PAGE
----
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BEATING THE ODDS
Weighing less than an unopened can of soda and one of the tiniest babies born in the world, Tyson Perez was fortunate just to survive. Going home from Children’s Hospital Central California six months later with no major complications was extraordinary.
The regional level III neonatal intensive care unit (NICU) at Children’s provides the highest level care in the Valley and some of the best outcomes in the country while treating the smallest and sickest babies. Born at 24 weeks’ gestation weighing only 12.7 ounces (360 grams), Tyson is living proof that even those as vulnerable as he was have a winning chance.
“Tyson is a highly unusual occurrence,” says Dr. Jeffrey Pietz, Children’s chief of newborn medicine. “He’s an amazing story.”
The little boy’s difficult journey began in the womb. An ultrasound at 19 weeks showed Tyson developing incorrectly. His mom’s diagnosis of preeclampsia, a potentially life-threatening disorder, compounded the situation.
Medical experts warned Katie Phaphon, 21, and Matt Perez, 24, of Fresno that even if their son survived an expected premature birth, he would most likely suffer severe developmental delays and impairments. The pregnancy could also put Katie’s health at risk. “Some suggested we terminate the baby,” says Katie sadly. “We didn’t want to make that choice.”
Maternal Fetal Center expertise
Referred to the Maternal Fetal Center at Children’s, Katie had access to perinatologists, physicians specially trained in high-risk pregnancies who collaborate with the mother’s obstetrician. Children’s partners with Saint Agnes Medical Center to provide a unique array of perinatal and pediatric services to help ensure the mom’s and baby’s healthy delivery and life.
Perinatologist Dr. Beni Adeniji obliged the parents’ request to take the pregnancy as far as possible unless Katie’s health became jeopardized. While Katie remained hospitalized at Saint Agnes, Dr. Adeniji focused on extending her pregnancy through medications and intense monitoring. He administered steroids to accelerate the baby’s lung development, but still, “It became a race against time,” he says.
But when Katie’s blood pressure soared and her platelets dropped rapidly, the baby was delivered by cesarean section and immediately transferred to Children’s NICU. “He was a beautiful sight,” says Matt of Tyson’s birth Aug. 30, 2011.
Specialized NICU treatment
Now a new race began. Of the 7,500 American babies born annually weighing less than a pound, only about 10 percent survive, even with advanced medical care. A baby with Tyson’s characteristics only stood a 7 percent chance of survival without severe impairment, according to national preterm birth outcome data.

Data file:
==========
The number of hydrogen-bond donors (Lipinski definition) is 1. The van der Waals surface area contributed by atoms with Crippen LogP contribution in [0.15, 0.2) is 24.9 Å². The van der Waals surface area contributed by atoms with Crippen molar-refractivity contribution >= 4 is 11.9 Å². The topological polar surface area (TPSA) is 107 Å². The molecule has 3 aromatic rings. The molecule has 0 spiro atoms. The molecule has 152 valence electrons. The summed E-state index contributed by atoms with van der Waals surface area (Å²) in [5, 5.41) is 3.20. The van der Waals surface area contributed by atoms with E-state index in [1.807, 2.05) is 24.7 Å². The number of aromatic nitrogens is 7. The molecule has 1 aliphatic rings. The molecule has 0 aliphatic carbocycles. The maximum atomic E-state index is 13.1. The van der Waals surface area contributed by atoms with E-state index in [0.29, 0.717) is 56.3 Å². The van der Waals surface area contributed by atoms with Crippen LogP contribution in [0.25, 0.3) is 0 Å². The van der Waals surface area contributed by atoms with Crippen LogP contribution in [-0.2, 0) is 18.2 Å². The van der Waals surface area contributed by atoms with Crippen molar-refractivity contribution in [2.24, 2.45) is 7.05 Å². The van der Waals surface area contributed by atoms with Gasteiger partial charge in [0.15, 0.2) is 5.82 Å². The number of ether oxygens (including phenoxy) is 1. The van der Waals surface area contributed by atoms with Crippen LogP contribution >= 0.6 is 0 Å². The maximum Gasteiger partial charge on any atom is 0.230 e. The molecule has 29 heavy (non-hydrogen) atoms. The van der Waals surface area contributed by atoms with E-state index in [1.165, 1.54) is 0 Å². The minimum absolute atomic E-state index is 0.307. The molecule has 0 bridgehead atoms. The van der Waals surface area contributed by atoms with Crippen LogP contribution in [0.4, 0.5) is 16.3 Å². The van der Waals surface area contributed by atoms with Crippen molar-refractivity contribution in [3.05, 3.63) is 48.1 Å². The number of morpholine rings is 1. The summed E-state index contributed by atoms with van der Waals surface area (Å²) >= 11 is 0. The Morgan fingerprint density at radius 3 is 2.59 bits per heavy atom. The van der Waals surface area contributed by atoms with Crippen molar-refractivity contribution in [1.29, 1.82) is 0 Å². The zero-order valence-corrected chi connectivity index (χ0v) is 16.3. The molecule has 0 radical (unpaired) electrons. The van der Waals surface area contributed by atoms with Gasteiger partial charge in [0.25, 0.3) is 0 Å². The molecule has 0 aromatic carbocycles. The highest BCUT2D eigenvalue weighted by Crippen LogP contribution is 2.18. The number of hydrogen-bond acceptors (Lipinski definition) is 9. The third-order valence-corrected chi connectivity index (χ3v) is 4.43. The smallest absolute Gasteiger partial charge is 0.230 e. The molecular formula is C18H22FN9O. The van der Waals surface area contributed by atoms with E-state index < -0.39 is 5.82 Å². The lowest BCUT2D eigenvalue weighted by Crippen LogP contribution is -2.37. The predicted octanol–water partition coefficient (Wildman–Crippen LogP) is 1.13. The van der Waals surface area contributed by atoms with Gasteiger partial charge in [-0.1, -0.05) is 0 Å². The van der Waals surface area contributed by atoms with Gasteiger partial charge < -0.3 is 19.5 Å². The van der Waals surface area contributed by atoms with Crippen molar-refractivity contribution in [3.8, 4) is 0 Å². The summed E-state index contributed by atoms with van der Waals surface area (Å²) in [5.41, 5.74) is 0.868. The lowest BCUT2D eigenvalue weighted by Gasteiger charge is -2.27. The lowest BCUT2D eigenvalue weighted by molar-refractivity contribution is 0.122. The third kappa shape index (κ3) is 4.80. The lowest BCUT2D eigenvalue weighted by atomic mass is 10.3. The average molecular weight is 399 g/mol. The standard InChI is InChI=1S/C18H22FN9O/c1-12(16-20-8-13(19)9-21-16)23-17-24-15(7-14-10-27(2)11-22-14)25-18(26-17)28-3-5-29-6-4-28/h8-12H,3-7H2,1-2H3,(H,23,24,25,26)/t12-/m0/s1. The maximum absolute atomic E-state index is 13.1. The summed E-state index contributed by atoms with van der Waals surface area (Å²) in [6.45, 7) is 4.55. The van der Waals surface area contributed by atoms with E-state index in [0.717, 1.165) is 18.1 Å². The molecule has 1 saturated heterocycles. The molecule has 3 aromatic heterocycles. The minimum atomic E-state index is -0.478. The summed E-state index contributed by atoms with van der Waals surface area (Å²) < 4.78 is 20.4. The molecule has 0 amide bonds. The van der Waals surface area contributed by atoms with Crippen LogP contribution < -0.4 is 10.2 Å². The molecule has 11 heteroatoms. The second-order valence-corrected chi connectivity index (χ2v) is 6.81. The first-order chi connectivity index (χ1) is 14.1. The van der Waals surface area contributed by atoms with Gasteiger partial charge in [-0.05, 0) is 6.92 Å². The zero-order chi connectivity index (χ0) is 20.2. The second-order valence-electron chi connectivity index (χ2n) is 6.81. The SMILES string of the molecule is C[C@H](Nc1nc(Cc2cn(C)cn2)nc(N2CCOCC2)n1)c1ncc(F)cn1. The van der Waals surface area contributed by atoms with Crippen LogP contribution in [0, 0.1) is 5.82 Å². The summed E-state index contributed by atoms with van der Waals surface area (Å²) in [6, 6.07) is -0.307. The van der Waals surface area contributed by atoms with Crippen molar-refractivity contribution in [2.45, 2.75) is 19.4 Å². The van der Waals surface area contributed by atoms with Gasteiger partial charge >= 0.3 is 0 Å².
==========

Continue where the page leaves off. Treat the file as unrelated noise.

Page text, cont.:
Studies also indicate if babies born under 2 pounds 3 ounces (1,000 grams) graduate from the NICU without chronic lung disease, severe intraventricular hemorrhage, or severe retinopathy of prematurity, they have an 88 percent chance of a normal outcome at 18 months. Advanced therapies reduce complications for babies admitted to our NICU within three days of birth. “It’s vital these preemies receive specialized care within that time frame,” says Dr. Pietz. “Otherwise, it’s usually too late.”
Tyson beat the odds. Although he has some respiratory problems and retinopathy of prematurity, Dr. Pietz expects him to continue to improve. “The fact that Tyson survived and without any major comorbidities is remarkable,” he says.
Weighing 9 pounds by March 2012, Tyson was ready to leave Children’s. At home he utilizes oxygen to boost his breathing and feeds well. It’s too early to know how he will develop but specialists will monitor his progress for years.
“Excellent medical treatment before and after my pregnancy – and our faith – that’s what we believe saved him,” says Katie, cradling Tyson shortly before his Hospital discharge.
Tyson became part of a rare group when he went home. An online database of the world’s smallest surviving babies born less than a pound lists fewer than 140 babies since 1936. The voluntary submissions don’t represent all survivors.
Katie and Matt are proud of Tyson Matthew Perez and say his name fits him – but not in the way people might think. “He’s not named after the fighter Mike Tyson,” explains Matt. “Tyson means ‘high-spirited’ and Matthew, ‘gift of God.’ We think that’s perfect.”